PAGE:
THE GOVERNMENT has given Deputy President Cyril Ramaphosa four more months to decide whether he needs to sell or place under administration his remaining stakes in businesses to avoid violating conflict-of-interest rules.
Ramaphosa could “dispose of any financial or business interests that may give rise to a conflict of interest when performing his functions”, President Jacob Zuma said in an e-mailed statement. Or, he could “place administration of such interests under the control of an independent and professional person or agency”.
Ramaphosa built his wealth after leaving politics in 1996 by buying stakes in companies such as Lonmin and Standard Bank. He founded the country’s largest labour union, the National Union of Mineworkers, in the 1980s and was the head of talks for the ANC to end apartheid.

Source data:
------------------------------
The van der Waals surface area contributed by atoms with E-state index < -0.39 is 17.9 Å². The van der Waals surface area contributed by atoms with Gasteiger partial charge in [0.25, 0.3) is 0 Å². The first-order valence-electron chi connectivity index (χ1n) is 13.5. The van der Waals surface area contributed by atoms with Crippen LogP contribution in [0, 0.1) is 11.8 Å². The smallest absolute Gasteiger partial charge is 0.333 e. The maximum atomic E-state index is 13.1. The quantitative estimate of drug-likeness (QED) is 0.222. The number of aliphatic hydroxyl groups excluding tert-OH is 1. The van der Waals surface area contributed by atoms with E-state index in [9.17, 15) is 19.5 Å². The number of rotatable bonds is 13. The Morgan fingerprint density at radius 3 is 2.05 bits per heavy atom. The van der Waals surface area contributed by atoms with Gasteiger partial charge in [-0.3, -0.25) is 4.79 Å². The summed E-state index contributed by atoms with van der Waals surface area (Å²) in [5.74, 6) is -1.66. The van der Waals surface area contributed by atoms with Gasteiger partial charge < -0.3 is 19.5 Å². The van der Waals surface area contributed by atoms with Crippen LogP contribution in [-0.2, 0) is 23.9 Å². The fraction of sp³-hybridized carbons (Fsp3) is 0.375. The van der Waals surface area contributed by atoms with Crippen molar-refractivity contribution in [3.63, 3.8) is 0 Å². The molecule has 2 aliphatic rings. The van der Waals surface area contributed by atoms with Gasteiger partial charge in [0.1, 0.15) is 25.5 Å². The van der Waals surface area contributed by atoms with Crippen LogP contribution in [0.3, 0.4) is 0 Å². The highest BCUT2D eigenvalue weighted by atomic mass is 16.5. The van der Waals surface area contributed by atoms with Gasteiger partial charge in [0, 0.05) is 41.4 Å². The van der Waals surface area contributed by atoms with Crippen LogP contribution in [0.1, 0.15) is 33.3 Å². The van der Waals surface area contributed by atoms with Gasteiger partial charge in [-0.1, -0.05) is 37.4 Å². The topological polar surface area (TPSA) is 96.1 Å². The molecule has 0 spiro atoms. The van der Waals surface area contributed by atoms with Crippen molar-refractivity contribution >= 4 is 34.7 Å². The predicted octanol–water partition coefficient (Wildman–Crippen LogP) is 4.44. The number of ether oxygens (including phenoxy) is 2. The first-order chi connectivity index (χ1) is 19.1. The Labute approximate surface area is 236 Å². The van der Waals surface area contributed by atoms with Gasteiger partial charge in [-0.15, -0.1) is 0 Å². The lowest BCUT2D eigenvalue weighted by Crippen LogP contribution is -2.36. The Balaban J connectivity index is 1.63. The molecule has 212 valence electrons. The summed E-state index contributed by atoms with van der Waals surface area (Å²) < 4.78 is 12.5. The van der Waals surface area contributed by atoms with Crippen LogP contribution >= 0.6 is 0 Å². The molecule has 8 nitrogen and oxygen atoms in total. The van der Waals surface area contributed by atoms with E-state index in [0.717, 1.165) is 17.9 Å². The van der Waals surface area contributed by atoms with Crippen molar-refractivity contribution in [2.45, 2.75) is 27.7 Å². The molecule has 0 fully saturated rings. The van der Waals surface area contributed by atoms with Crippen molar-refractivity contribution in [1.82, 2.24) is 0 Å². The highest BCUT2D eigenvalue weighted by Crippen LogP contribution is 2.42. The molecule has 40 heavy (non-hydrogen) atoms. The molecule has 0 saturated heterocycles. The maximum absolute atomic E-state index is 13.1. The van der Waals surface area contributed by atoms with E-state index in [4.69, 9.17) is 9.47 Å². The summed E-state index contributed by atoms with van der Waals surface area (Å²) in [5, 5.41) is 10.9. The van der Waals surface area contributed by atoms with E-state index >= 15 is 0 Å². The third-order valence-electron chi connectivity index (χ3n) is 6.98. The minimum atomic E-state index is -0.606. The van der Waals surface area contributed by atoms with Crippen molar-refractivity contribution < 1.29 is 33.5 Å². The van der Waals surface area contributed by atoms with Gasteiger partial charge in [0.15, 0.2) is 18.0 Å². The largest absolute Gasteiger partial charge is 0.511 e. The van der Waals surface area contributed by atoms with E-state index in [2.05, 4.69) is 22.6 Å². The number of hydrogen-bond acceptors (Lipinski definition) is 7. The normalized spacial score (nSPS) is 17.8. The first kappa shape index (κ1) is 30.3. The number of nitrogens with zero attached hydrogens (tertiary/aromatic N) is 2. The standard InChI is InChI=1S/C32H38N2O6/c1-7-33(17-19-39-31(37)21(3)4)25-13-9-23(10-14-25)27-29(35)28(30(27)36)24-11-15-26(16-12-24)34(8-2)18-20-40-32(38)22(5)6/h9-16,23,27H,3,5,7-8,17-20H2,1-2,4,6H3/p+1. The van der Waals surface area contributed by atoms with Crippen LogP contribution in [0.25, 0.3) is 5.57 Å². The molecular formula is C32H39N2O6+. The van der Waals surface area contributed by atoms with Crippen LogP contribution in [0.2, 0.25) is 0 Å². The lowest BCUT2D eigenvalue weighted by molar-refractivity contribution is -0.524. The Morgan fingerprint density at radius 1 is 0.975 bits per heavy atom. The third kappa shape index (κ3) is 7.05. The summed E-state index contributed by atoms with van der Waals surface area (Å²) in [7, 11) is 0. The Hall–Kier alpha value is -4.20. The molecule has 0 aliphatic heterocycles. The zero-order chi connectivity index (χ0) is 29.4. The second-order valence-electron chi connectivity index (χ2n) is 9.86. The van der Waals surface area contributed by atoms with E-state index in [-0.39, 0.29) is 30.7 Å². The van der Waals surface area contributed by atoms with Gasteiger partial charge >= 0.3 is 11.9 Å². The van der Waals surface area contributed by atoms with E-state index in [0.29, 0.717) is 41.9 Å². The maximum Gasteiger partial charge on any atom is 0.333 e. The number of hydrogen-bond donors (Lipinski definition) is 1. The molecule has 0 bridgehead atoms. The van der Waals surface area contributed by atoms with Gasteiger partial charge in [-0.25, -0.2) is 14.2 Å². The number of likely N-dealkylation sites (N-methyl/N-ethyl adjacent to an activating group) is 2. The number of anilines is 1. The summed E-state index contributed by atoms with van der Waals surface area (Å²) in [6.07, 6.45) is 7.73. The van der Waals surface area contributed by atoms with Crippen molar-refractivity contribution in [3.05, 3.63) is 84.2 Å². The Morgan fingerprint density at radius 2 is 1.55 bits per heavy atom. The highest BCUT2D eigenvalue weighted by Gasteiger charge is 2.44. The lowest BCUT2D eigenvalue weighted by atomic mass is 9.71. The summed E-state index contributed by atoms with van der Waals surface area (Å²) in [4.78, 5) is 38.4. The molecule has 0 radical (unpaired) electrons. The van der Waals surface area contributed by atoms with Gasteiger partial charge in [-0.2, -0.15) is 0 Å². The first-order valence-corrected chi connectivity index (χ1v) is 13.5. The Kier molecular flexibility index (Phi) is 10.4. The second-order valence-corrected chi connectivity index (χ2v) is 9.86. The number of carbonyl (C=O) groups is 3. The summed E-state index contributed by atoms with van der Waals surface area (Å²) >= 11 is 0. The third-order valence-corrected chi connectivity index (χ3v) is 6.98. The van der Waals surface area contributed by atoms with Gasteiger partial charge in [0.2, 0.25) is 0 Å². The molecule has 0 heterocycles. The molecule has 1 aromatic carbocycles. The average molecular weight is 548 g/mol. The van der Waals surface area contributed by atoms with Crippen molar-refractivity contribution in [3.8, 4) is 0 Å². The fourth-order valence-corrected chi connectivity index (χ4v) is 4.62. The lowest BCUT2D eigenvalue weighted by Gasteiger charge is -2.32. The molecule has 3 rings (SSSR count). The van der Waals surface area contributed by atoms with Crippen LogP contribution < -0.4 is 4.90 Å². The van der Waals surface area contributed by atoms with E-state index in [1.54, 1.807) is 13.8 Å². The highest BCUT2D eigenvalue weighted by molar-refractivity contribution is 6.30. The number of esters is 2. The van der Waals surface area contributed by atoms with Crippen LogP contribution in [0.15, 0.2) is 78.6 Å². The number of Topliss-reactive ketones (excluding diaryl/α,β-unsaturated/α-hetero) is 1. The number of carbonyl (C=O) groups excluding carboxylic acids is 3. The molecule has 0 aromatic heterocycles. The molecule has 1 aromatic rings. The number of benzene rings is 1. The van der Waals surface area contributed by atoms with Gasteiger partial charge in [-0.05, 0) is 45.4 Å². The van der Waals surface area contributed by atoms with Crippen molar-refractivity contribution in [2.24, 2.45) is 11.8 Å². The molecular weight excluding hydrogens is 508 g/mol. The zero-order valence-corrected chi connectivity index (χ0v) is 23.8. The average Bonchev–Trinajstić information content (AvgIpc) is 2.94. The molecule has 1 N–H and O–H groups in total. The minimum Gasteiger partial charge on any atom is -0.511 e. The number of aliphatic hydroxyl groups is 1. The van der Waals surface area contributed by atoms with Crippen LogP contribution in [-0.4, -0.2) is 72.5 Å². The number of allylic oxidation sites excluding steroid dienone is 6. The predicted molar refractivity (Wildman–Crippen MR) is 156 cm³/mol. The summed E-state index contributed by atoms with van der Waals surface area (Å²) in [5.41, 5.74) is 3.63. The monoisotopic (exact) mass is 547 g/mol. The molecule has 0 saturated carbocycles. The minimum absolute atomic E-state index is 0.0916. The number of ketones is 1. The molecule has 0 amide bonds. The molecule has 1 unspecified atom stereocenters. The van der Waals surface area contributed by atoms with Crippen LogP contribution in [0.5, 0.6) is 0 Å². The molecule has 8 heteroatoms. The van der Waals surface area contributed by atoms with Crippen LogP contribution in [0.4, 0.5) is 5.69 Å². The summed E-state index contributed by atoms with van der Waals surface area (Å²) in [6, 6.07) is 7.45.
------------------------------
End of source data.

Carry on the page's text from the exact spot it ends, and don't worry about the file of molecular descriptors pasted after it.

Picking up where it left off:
To comply with ethics rules after becoming the deputy president in May, he agreed to swop holdings in regulated companies like Standard Bank and MTN for stakes in consumer-goods companies like the local McDonald’s franchise.
Ramaphosa has come under criticism for his role as a non-executive director at Lonmin two years ago, when police officers killed 34 striking miners.